Turkey to blame for 8 years of warfare in Syria – analysis
Turkey’s early involvement when protests erupted in Syria in 2011 is the reason, to a large extent, for eight years of warfare in the country, as a result of which so far some 370,000 Syrians have been killed, six million have fled Syria, and another six million have been displaced within the country, said the Irish Times on Friday.
“Without Turkey’s early involvement, Damascus’s crackdown would have ended the protests and the government would have initiated promised reforms,” the Irish Times said.
“While Turkey was not the only external power to intervene it was the first, the most prominent and provided access to others,” the newspaper said. “The result was civil conflict and proxy wars that have drawn in the United States, Europe, Russia, Iran, Saudi Arabia and the Gulf states,” it said.
Turkish President Recep Tayyip Erdoğan back in 2009 put pressure on his then-ally Bashar Assad to adapt a multi-party system and end the ban on faith-based parties, particularly the Muslim Brotherhood.
Turkey intervened in the conflict in Syria two months after the start of the 2011 protests by convening a meeting of Syrian opposition factions in Istanbul and recruiting Syrian rebels for what was later named the Free Syrian Army (FSA), the Irish Times said.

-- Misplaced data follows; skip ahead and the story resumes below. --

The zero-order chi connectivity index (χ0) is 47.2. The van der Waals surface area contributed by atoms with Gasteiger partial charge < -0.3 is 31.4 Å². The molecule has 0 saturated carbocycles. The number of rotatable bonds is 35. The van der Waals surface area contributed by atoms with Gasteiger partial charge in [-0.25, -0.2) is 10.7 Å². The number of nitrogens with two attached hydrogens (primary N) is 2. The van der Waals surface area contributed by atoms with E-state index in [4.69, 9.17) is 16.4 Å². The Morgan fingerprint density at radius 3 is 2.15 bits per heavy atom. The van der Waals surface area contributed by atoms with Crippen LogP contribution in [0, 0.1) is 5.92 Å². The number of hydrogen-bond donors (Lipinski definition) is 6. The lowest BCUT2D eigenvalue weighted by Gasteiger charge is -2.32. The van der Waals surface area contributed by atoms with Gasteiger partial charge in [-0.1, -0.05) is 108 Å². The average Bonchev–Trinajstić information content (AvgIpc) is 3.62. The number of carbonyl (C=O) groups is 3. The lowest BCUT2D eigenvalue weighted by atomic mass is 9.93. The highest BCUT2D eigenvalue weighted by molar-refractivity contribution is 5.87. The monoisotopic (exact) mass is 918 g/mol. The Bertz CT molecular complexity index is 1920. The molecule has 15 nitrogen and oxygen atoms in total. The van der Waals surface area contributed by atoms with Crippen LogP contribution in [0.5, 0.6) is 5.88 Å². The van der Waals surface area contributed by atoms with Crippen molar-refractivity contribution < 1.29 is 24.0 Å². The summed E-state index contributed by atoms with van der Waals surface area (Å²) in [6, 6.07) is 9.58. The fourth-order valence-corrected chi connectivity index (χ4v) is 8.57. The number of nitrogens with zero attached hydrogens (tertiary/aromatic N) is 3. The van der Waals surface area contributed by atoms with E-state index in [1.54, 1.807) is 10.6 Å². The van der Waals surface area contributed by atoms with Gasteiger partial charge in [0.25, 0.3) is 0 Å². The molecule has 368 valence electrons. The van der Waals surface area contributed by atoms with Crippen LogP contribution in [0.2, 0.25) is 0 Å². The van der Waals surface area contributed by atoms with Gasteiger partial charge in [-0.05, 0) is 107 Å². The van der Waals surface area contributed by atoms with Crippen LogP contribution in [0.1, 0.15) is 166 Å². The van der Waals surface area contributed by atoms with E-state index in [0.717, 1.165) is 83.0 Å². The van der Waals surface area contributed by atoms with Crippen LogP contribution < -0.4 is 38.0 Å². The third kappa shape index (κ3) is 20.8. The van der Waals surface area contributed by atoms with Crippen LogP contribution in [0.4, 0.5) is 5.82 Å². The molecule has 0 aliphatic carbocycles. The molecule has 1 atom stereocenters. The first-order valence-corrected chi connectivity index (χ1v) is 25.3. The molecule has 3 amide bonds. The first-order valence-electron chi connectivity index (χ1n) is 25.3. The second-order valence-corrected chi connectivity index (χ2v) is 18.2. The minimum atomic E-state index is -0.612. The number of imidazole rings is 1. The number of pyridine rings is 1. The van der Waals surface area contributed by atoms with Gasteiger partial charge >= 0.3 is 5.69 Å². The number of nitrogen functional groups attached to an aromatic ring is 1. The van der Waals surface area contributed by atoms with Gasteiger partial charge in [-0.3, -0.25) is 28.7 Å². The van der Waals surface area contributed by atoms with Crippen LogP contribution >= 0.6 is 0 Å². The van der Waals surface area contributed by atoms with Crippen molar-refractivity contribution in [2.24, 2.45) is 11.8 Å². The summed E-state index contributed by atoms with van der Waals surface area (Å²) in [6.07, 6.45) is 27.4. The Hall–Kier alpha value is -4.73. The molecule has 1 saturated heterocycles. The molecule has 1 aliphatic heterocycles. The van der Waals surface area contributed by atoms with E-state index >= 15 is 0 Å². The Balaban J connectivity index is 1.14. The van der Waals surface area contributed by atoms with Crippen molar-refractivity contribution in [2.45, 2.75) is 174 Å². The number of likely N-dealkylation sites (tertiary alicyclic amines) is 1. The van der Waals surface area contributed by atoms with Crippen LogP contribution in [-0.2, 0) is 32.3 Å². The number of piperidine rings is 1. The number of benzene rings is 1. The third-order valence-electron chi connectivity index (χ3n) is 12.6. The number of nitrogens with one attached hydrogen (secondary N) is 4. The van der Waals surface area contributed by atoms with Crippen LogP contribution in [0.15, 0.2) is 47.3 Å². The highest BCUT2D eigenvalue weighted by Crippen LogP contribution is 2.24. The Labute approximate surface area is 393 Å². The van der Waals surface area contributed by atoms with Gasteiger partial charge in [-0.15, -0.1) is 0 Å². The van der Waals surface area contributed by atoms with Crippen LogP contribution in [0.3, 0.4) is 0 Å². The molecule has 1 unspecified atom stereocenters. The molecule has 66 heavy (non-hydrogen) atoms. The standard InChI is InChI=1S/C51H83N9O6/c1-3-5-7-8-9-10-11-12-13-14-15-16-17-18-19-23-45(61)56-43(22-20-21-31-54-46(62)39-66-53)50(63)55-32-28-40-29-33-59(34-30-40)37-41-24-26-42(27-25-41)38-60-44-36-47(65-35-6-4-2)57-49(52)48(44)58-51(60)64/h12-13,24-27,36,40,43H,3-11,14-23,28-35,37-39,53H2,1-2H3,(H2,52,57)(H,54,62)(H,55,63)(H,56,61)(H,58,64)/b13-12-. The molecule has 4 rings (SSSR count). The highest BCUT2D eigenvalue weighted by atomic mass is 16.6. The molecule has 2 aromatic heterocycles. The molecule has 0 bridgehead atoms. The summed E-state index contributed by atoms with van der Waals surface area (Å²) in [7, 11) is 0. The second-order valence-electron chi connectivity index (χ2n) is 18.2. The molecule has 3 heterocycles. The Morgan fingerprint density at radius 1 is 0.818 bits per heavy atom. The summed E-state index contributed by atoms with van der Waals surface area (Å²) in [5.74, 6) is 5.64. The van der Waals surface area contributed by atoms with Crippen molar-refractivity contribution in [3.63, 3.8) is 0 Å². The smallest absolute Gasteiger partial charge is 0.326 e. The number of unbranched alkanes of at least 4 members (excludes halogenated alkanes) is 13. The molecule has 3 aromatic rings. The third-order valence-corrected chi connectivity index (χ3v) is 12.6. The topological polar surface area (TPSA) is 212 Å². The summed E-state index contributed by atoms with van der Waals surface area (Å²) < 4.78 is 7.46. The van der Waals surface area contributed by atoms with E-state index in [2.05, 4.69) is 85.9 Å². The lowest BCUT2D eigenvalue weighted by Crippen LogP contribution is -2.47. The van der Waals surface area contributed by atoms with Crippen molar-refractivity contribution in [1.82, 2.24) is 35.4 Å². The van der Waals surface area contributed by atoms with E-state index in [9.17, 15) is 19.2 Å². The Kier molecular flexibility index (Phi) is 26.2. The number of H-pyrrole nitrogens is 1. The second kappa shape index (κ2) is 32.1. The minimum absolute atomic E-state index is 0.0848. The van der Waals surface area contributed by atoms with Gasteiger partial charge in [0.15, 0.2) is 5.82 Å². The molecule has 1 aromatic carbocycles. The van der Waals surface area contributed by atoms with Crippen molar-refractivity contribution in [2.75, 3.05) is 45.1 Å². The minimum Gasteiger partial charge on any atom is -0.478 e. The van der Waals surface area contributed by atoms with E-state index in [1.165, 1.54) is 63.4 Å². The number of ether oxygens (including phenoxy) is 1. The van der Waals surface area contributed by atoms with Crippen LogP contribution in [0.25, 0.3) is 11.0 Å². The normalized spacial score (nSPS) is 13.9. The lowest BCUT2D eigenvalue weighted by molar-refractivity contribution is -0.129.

“Protracted unrest has enabled Ankara to achieve territorial ambitions in Syria, a province of the Ottoman Empire until the First World War,” the newspaper said. In military operation launched in 2016 and 2018, Turkey invaded critical towns in northern Syria with the help of the Turkey-backed Syrian rebels.
Turkey started another military offensive in October, seizing control in the area between northeastern Syrian towns of Tel Abyad and Ras al Ayn from the Kurdish militia which Ankara sees as terrorists with ties to the outlawed Kurdistan Workers’ Party (PKK).
“Turkey intends to settle refugees in areas it occupies in northern Syria but this involves the ethnic cleansing of local Kurds,” the Irish Times said. Turkey is currently home to some 3.6 million Syrian refugees that fled the war.